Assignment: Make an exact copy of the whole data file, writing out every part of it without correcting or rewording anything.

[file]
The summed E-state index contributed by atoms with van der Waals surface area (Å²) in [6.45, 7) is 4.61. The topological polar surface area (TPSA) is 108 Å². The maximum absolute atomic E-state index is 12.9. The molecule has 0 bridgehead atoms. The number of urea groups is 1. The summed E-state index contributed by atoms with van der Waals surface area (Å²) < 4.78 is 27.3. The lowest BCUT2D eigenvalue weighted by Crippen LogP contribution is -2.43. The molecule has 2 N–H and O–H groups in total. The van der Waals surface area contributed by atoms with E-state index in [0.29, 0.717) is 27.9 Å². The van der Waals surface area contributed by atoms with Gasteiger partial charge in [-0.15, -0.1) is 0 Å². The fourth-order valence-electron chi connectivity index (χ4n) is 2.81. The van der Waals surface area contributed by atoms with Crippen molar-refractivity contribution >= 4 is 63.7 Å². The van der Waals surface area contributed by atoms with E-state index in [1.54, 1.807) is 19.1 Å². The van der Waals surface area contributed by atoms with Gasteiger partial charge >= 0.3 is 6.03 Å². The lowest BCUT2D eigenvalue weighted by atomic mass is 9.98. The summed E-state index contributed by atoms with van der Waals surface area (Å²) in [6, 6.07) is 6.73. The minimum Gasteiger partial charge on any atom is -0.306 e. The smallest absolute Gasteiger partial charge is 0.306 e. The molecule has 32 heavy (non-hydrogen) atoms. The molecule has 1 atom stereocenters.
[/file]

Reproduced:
The summed E-state index contributed by atoms with van der Waals surface area (Å²) in [6.45, 7) is 4.61. The topological polar surface area (TPSA) is 108 Å². The maximum absolute atomic E-state index is 12.9. The molecule has 0 bridgehead atoms. The number of urea groups is 1. The summed E-state index contributed by atoms with van der Waals surface area (Å²) < 4.78 is 27.3. The lowest BCUT2D eigenvalue weighted by Crippen LogP contribution is -2.43. The molecule has 2 N–H and O–H groups in total. The van der Waals surface area contributed by atoms with E-state index in [0.29, 0.717) is 27.9 Å². The van der Waals surface area contributed by atoms with Gasteiger partial charge in [-0.15, -0.1) is 0 Å². The fourth-order valence-electron chi connectivity index (χ4n) is 2.81. The van der Waals surface area contributed by atoms with Crippen molar-refractivity contribution >= 4 is 63.7 Å². The van der Waals surface area contributed by atoms with E-state index in [1.54, 1.807) is 19.1 Å². The van der Waals surface area contributed by atoms with Gasteiger partial charge >= 0.3 is 6.03 Å². The lowest BCUT2D eigenvalue weighted by atomic mass is 9.98. The summed E-state index contributed by atoms with van der Waals surface area (Å²) in [6, 6.07) is 6.73. The minimum Gasteiger partial charge on any atom is -0.306 e. The smallest absolute Gasteiger partial charge is 0.306 e. The molecule has 32 heavy (non-hydrogen) atoms. The molecule has 1 atom stereocenters.